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November 21, 2004

Will federal judges engage in the policy debate after Booker and Fanfan?

As noted in posts here and here about the US Sentencing Commission's hearings last week, if (when?) the Supreme Court applies Blakely to the federal guidelines, a policy battle could erupt between the Justice Department advocating "topless guidelines" (aka the Bowman fix) and others advocating some form of Blakely-ized simplified guidelines.  If (when?) such a legal tussle develops, I wonder whether and how federal judges may get involved in the policy fray.

Notably, as detailed in this testimony of Judge Emmet G. Sullivan on behalf of the Committee on Criminal Law of the Judicial Conference of the United States, at the USSC hearing the judges did not endorse any specific reform recommendations.  But Judge Sullivan did indicate that the Judicial Conference plans to be actively involved in the reform process:

We are not prepared today to convey a Judicial Conference position or offer an opinion on the various questions of law and policy presented by the various proposals. The Committee is actively considering the future of the sentencing process so that the Judicial Conference can be prepared to quickly analyze any proposed legislation and to consider all of the various legislative proposals as they develop.

The Committee intends to explore the range of alternatives to the existing sentencing process in the event the Supreme Court, in deciding Booker and Fanfan, declares the sentencing guidelines unconstitutional in whole or in part. We will evaluate and, where appropriate, make recommendations to the Conference on any identified alternatives in terms of their legal soundness and their impact on judicial responsibilities, workload, and court administration.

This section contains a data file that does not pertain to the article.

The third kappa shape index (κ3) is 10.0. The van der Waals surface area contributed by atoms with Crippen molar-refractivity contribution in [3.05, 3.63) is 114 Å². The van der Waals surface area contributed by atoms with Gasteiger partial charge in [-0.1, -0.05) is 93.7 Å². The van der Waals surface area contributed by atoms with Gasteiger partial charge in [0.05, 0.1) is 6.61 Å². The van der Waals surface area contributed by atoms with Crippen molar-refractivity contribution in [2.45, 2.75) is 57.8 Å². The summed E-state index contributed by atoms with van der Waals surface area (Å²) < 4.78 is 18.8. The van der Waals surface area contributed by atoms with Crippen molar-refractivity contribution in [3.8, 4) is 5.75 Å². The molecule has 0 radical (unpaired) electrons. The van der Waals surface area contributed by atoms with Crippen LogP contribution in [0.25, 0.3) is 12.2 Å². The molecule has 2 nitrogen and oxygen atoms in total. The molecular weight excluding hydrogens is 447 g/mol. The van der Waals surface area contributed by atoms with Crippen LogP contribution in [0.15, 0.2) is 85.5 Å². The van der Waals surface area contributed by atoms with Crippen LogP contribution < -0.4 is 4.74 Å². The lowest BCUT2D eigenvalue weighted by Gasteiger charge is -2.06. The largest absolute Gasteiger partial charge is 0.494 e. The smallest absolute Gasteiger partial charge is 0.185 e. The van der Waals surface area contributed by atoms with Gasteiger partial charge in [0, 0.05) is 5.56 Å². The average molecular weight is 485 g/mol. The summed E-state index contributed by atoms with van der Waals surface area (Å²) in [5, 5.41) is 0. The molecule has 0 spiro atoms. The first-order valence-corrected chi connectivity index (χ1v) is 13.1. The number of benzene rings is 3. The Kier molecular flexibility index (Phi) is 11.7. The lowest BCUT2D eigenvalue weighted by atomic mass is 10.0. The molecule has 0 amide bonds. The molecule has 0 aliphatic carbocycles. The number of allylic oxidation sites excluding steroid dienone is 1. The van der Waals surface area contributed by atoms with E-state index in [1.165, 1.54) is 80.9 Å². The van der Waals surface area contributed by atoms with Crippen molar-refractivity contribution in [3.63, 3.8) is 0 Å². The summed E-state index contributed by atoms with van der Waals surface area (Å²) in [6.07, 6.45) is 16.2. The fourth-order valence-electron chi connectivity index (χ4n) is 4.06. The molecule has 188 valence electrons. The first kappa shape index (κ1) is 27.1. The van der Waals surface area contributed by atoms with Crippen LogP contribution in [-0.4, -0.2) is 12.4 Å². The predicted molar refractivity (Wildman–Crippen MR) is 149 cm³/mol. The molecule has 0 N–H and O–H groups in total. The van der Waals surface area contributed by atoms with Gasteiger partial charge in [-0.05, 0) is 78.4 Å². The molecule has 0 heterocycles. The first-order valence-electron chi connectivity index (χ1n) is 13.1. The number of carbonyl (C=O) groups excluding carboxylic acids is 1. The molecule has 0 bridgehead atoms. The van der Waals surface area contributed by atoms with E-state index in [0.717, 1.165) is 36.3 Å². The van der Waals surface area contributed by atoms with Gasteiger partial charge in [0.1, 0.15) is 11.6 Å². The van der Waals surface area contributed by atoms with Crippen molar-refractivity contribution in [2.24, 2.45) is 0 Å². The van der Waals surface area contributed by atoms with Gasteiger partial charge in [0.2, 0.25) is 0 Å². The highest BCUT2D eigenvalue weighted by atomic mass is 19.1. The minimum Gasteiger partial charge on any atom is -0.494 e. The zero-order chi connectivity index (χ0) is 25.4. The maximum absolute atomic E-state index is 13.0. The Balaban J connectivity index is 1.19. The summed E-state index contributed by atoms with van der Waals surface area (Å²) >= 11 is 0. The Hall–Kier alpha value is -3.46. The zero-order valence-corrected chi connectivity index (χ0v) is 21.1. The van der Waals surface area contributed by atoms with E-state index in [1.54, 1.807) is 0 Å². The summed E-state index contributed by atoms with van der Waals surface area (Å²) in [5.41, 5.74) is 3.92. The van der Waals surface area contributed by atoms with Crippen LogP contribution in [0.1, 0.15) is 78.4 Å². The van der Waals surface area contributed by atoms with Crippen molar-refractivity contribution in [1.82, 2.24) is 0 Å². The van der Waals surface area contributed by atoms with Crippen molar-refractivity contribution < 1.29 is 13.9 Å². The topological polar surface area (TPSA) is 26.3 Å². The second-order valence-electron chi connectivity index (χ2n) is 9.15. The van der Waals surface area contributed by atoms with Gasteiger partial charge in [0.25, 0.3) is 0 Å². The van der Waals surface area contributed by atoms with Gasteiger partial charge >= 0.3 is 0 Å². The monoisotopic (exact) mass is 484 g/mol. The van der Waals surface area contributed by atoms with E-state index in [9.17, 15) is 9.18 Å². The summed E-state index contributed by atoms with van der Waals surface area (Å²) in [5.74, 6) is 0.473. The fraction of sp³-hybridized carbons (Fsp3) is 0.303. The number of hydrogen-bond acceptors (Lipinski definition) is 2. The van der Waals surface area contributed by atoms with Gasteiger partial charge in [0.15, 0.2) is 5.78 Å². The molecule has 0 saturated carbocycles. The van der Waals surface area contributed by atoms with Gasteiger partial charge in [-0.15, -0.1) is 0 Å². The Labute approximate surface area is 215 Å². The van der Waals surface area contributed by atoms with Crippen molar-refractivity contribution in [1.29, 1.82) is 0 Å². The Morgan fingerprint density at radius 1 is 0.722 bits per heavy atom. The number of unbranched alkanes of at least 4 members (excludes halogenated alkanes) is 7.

Reflecting upon why the current federal guidelines are viewed negatively by a considerable segment of the federal judiciary, many commentators have noted that federal judges did not actively engage with the USSC when it was drafting the original guidelines, and also that the USSC did not positively engage with federal judges after promulgation of the original guidelines.  If the federal sentencing system must be re-constructed after Booker and Fanfan, it will be interesting to see how federal judges get involved.

Based on reading some of the post-Blakely opinions, I suspect that most federal district judges would favor either advisory guidelines or some form of Blakely-ized simplified guidelines.  However, topless guidelines would technically give sentencing judges more discretion, although only discretion to be tougher, not to be more lenient (which seems to be the chief concern when judge call for more discretion).  And, of course, judicial opinions may be quite varied, since differences in caseloads and the mix of offenders may give judges in urban areas or in border districts a different view on Blakely-ized guidelines than judges in other regions.

November 21, 2004 at 08:15 PM | Permalink

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